Georgia Ready to Provide Armenia Free Route to EEU

Trucks along a transport route in Georgia


YEREVAN (Arka)—Georgia is ready to provide Armenia with a free transit corridor for exporting its goods to the Eurasian Economic Union, Armenian deputy economy minister Emil Tarasyan said Wednesday during a public discussion on Armenian exports to the Russia-led trade bloc organized by the Union of Industrialists and Entrepreneurs of Armenia.

According to him, the issue on the transit of Armenian cargo through the territory of Georgia was included in the list of the main documents that Armenia signed with the Eurasian Economic Union, “because Armenia is the only country of the trade bloc that shares no common border with any of the bloc’s members.”

“Today we are working to secure an uninterrupted shipment of Armenian goods to the Eurasian Economic Union’s markets,” said Tarasyan, adding that Armenian goods will be exempted from customs checks at the border.

Armenia formally joined the Eurasian Economic Union on October 10. The agreement was signed by the heads of Russia, Belarus, Kazakhstan and Armenia in Minsk, Belarus. The agreement on establishment of the Eurasian Economic Union comes into force in 2015.

Russia may open a “green corridor” for Armenian trucks at Upper Lars border crossing on its frontier with Georgia, Gagik Kocharyan, a senior official of the Armenian economy ministry, said.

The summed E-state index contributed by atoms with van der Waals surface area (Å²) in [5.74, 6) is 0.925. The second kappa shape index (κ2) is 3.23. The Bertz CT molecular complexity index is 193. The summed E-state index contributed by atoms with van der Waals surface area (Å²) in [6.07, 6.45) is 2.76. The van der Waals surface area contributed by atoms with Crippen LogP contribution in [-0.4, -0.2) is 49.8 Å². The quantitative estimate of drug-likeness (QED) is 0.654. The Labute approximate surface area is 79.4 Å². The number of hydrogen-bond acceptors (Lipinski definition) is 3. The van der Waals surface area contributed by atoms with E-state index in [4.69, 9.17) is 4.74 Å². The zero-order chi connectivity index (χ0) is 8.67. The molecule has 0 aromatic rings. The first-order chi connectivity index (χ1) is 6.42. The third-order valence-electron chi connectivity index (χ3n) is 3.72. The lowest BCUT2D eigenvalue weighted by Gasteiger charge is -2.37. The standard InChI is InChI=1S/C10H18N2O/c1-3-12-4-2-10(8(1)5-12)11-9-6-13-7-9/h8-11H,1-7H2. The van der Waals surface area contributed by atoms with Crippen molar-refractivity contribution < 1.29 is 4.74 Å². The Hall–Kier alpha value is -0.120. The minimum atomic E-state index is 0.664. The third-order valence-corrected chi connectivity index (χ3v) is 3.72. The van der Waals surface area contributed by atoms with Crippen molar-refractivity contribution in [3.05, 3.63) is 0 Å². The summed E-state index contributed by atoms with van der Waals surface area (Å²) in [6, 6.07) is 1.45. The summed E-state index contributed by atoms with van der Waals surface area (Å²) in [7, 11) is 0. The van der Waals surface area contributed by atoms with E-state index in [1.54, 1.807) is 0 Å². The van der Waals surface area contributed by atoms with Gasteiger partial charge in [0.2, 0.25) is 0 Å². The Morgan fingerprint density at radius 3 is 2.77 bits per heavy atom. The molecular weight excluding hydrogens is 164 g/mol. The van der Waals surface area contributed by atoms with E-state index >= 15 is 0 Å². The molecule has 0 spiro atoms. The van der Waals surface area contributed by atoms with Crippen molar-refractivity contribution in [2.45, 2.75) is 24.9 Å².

The Upper Lars is the only overland conduit to the outside world for Armenian businesses. It is of utmost importance for Armenia, which is subjected to transportation blockade by Azerbaijan and Turkey.

According to Kocharyan, Armenian diplomats in Russia are discussing now the green corridor “issue with the Russian side.

In turn, the chairman of the Union of Industrialists and Entrepreneurs, Arsen Ghazaryan, said Armenian business people are facing problems now when going through the Upper Lars crossing because of the large number of trucks.

“Since Turkey did not join the Western sanctions against Russia, it has significantly increased its exports to the Russian Federation, carried out mainly by trucks. As a result, Armenian trucks have to stand in long lines at the checkpoint,” said Ghazaryan.

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5 Comments

  1. Harutik said:

    Thank you, Moscow. This is a result of a long term Russian plan first put into effect in the summer of 2008. It was only a matter of time before the government in Georgia would be brought to its senses… because the only other alternative for Tbilisi would have been to see Georgia divided up between Russia and Armenia.

  2. GB said:

    Georgia is not doing a favor to Armenia…they will ship their own goods on behalf of Armenians Javakhk population!

  3. Hagop D said:

    Let’s remember one thing before calling this ‘good news’. Georgia MIGHT do this, not because they are feeling neighborly or benevolent, but because they don’t want another Russian invasion, which may be a lot worse this time around. If not for that, Georgia would gladly join Turkey and Azerbaijan against Armenia any day.

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